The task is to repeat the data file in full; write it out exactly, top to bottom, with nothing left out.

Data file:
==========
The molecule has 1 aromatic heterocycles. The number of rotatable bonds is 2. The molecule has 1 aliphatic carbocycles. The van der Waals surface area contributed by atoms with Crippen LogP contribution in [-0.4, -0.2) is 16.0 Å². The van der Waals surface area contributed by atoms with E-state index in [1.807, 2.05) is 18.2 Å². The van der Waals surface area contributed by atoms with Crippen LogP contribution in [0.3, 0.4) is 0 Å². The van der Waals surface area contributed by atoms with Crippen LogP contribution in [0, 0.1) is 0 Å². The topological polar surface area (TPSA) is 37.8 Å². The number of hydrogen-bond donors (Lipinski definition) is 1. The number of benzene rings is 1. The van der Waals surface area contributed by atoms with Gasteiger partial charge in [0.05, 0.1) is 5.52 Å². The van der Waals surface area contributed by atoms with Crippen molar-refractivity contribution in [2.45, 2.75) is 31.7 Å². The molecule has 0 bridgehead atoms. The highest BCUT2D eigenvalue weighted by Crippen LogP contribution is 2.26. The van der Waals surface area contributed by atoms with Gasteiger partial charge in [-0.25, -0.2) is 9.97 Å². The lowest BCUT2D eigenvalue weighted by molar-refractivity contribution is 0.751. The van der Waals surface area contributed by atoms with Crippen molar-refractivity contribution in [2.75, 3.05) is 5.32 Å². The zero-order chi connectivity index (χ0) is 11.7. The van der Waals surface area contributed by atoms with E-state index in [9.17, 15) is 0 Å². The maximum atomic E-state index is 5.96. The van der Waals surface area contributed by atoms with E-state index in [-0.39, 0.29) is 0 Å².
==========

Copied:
The molecule has 1 aromatic heterocycles. The number of rotatable bonds is 2. The molecule has 1 aliphatic carbocycles. The van der Waals surface area contributed by atoms with Crippen LogP contribution in [-0.4, -0.2) is 16.0 Å². The van der Waals surface area contributed by atoms with E-state index in [1.807, 2.05) is 18.2 Å². The van der Waals surface area contributed by atoms with Crippen LogP contribution in [0.3, 0.4) is 0 Å². The van der Waals surface area contributed by atoms with Crippen LogP contribution in [0, 0.1) is 0 Å². The topological polar surface area (TPSA) is 37.8 Å². The number of hydrogen-bond donors (Lipinski definition) is 1. The number of benzene rings is 1. The van der Waals surface area contributed by atoms with Gasteiger partial charge in [0.05, 0.1) is 5.52 Å². The van der Waals surface area contributed by atoms with Crippen molar-refractivity contribution in [2.45, 2.75) is 31.7 Å². The molecule has 0 bridgehead atoms. The highest BCUT2D eigenvalue weighted by Crippen LogP contribution is 2.26. The van der Waals surface area contributed by atoms with Gasteiger partial charge in [-0.25, -0.2) is 9.97 Å². The lowest BCUT2D eigenvalue weighted by molar-refractivity contribution is 0.751. The van der Waals surface area contributed by atoms with Crippen molar-refractivity contribution in [2.75, 3.05) is 5.32 Å². The zero-order chi connectivity index (χ0) is 11.7. The van der Waals surface area contributed by atoms with E-state index in [9.17, 15) is 0 Å². The maximum atomic E-state index is 5.96. The van der Waals surface area contributed by atoms with E-state index in [-0.39, 0.29) is 0 Å².